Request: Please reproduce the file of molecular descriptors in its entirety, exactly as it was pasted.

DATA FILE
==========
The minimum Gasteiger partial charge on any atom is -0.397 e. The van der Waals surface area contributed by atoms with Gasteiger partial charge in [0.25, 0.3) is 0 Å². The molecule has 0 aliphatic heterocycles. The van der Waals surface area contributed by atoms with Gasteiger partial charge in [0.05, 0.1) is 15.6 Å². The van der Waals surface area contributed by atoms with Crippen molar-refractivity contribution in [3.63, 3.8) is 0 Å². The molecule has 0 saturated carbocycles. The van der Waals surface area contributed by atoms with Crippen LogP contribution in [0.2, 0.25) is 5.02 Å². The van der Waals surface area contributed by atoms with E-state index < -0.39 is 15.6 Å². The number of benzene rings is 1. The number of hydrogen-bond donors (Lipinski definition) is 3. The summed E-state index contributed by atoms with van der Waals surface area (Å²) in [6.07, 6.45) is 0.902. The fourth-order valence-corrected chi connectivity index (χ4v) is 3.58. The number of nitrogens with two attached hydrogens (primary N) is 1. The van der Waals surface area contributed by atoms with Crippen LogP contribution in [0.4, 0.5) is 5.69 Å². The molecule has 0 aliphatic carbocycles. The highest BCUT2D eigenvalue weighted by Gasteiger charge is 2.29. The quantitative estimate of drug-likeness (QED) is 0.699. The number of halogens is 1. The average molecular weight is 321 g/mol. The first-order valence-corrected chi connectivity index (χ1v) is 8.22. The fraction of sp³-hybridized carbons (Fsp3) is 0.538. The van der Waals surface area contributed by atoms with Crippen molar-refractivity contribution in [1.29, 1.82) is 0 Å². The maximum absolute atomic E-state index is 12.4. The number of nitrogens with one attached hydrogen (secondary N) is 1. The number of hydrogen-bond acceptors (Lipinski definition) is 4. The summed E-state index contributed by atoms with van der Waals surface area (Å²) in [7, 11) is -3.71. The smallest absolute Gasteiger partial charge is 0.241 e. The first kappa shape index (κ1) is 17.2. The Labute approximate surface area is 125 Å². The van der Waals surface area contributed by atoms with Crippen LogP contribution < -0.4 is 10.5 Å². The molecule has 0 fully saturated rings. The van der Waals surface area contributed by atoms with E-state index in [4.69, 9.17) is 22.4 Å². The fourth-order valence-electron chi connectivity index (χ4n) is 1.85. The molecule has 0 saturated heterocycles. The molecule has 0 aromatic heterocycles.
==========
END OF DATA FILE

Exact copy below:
The minimum Gasteiger partial charge on any atom is -0.397 e. The van der Waals surface area contributed by atoms with Gasteiger partial charge in [0.25, 0.3) is 0 Å². The molecule has 0 aliphatic heterocycles. The van der Waals surface area contributed by atoms with Gasteiger partial charge in [0.05, 0.1) is 15.6 Å². The van der Waals surface area contributed by atoms with Crippen molar-refractivity contribution in [3.63, 3.8) is 0 Å². The molecule has 0 saturated carbocycles. The van der Waals surface area contributed by atoms with Crippen LogP contribution in [0.2, 0.25) is 5.02 Å². The van der Waals surface area contributed by atoms with E-state index < -0.39 is 15.6 Å². The number of benzene rings is 1. The number of hydrogen-bond donors (Lipinski definition) is 3. The summed E-state index contributed by atoms with van der Waals surface area (Å²) in [6.07, 6.45) is 0.902. The fourth-order valence-corrected chi connectivity index (χ4v) is 3.58. The number of nitrogens with two attached hydrogens (primary N) is 1. The van der Waals surface area contributed by atoms with Crippen LogP contribution in [0.4, 0.5) is 5.69 Å². The molecule has 0 aliphatic carbocycles. The highest BCUT2D eigenvalue weighted by Gasteiger charge is 2.29. The quantitative estimate of drug-likeness (QED) is 0.699. The number of halogens is 1. The average molecular weight is 321 g/mol. The first-order valence-corrected chi connectivity index (χ1v) is 8.22. The fraction of sp³-hybridized carbons (Fsp3) is 0.538. The van der Waals surface area contributed by atoms with Crippen molar-refractivity contribution in [1.29, 1.82) is 0 Å². The maximum absolute atomic E-state index is 12.4. The number of nitrogens with one attached hydrogen (secondary N) is 1. The number of hydrogen-bond acceptors (Lipinski definition) is 4. The summed E-state index contributed by atoms with van der Waals surface area (Å²) in [7, 11) is -3.71. The smallest absolute Gasteiger partial charge is 0.241 e. The first kappa shape index (κ1) is 17.2. The Labute approximate surface area is 125 Å². The van der Waals surface area contributed by atoms with Crippen LogP contribution < -0.4 is 10.5 Å². The molecule has 0 fully saturated rings. The van der Waals surface area contributed by atoms with E-state index in [4.69, 9.17) is 22.4 Å². The fourth-order valence-electron chi connectivity index (χ4n) is 1.85. The molecule has 0 saturated heterocycles. The molecule has 0 aromatic heterocycles.